In the periods of the DBR structure near the active layer where the Al content is made lower than elsewhere is sufficient for exhibiting the effect of optical confinement when the thickness is larger than the penetration depth into the DBR. Provision of p-InGaP in a portion of the low refractive index layer of p-DBR is to allow it to be used as an etch stop layer. The last layer is n-InGaP. Provision of this layer is intended to use a layer which contains no Al and has less adverse influence of surface oxidation since when AlGaAs constitutes a surface on which regrowth occurs, the influence of a surface oxide layer is significant so that higher Al content makes it more difficult to obtain a high quality layer as a regrowth layer. Next, a mesa structure is formed using an insulator such as a photo resist, SiO2 or the like (FIG. 3B). For the formation of the mesa structure, either of wet etching and dry etching is applicable. The etching is stopped at a depth just above the p-InGaP etch stop layer in view of an optical monitor or etching rate. Thereafter, the surface of p-InGaP is exposed with a selective etchant (FIG. 3C). Using the mask at the time of mesa formation as it is as a selective mask for crystal growth, a second growth is conducted to form a second growth layer (current confinement layer) (FIG. 3D (1)). As the current confinement layer, which is a semiconductor buried layer, there is used an AlGaAs or InGaP layer having a series of doping types of p-n-p-n- . . . in order. The Al content of the AlGaAs current confinement layer is set to 0.33 or more, for example, when the upper and lower DBR's near the active layer are made of Al0.15Ga0.85As/Al0.5Ga0.5As. Since the refractive index of InGaP at a wavelength of 0.85 μm is 3.34, a refractive index waveguide structure is formed in the DBR structure having an Al content not exceeding the value as specified above. Alternatively, a high resistivity semi-insulator layer is selected as a first layer of regrowth. In this case, current confinement is more effective. Usually, polycrystal is deposited on the mask as the uppermost layer of the mesa, so that the polycrystal on the laser resonator portion is removed by etching using a photo resist as a mask (FIG. 3E). The removal method may be wet etching, dry etching or combination of these. Alternatively, it is also effective to carry out regrowth to an extent that the height of the step between the mesa portion and the portion other than the mesa portion is about 1000 Å utilizing the tendency that the step is decreased according as the thickness of the grown layer increases (FIG. 3D (2)) and then perform etching uniformly by wet etching or dry etching without any mask until the mask on the mesa is exposed. If the growth condition that polycrystal is not deposited on the mask as the uppermost layer of the mesa is used, the process can be simplified by omitting the etching step shown in FIG. 3E. As the final stage, after the mask over the mesa is removed, a third growth is conducted (FIG. 3F) to allow n-DBR to grow in periods sufficient for obtaining reflectivity which satisfies the laser lasing conditions.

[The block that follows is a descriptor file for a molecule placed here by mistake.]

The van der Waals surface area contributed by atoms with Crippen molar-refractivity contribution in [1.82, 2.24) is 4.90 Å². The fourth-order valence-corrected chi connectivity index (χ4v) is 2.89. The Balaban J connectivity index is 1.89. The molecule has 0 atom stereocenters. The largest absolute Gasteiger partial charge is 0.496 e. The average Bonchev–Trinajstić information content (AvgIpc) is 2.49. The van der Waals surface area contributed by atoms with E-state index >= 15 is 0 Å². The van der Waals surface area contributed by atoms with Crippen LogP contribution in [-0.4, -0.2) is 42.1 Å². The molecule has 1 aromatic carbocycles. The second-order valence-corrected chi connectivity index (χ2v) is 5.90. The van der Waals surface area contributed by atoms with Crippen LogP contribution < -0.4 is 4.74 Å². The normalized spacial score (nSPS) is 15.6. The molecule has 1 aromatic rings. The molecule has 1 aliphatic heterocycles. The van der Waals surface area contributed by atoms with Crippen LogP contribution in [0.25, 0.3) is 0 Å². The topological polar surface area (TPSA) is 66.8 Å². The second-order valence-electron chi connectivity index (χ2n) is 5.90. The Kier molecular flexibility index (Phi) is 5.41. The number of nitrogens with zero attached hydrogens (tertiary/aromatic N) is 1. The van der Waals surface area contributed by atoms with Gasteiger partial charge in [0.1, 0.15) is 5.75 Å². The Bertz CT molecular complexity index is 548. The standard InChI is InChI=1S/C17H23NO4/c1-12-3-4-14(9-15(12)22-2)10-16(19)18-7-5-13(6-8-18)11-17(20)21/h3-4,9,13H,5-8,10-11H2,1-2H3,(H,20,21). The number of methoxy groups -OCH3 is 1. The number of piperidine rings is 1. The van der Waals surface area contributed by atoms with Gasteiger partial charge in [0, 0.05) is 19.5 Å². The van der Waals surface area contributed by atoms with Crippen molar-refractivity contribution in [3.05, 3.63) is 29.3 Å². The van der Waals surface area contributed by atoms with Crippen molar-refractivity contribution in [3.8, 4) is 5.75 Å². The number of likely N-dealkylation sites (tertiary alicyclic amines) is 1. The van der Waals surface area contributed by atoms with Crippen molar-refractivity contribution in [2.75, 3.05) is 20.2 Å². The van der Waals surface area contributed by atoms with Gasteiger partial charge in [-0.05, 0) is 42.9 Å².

FIG. 4 is a cross-sectional view another example of a vertical-cavity surface-emitting semiconductor laser element according to the instant embodiment along the direction vertical to the face of crystal growth. This structure is not so different from that shown in FIG. 2 but is characterized in that the semiconductor buried layer 16 is formed of a single layer. The composition of the semiconductor buried layer 16 is AlGaAs or InGaP and a metal such as Cr is doped in order to improve high resistivity characteristics. Doping of O+ ions will be more effective.

FIGS. 5A and 5B illustrate the characteristics of the vertical-cavity surface-emitting semiconductor laser element shown in FIGS. 2 and 4, respectively. FIG. 5A illustrates the current-vs.-light output characteristics and current-vs.-voltage characteristics. The novel structure of the present invention as indicated in solid line achieves reduction in series resistance due to an increased area of the electrode layer as compared with the conventional structure as indicated in broken line. Since the vertical-cavity surface-emitting semiconductor laser of the instant embodiment is not of a structure which causes loss for higher order modes like anti-guide waveguides but is of a structure which in principle excites a single mode only, the emission components from the active layer are coupled with the lasing mode efficiently so that an increase in efficiency can be realized. Further, since non-emission recombination on the interface of the active layer is suppressed, a decrease in threshold and a further increase in efficiency are realized.

FIG. 5B is a graph illustrating far field patterns (FFP) against different current values. Immediately after the lasing, both the conventional structure ((1)) and the structure of the invention ((i)) show single-lobe patterns, respectively and operate in a fundamental transverse mode. With an increase in current, the conventional structure is dominated by higher order transverse modes having two peaks ((2), (3)) while the structure of the invention maintains a single-lobe pattern.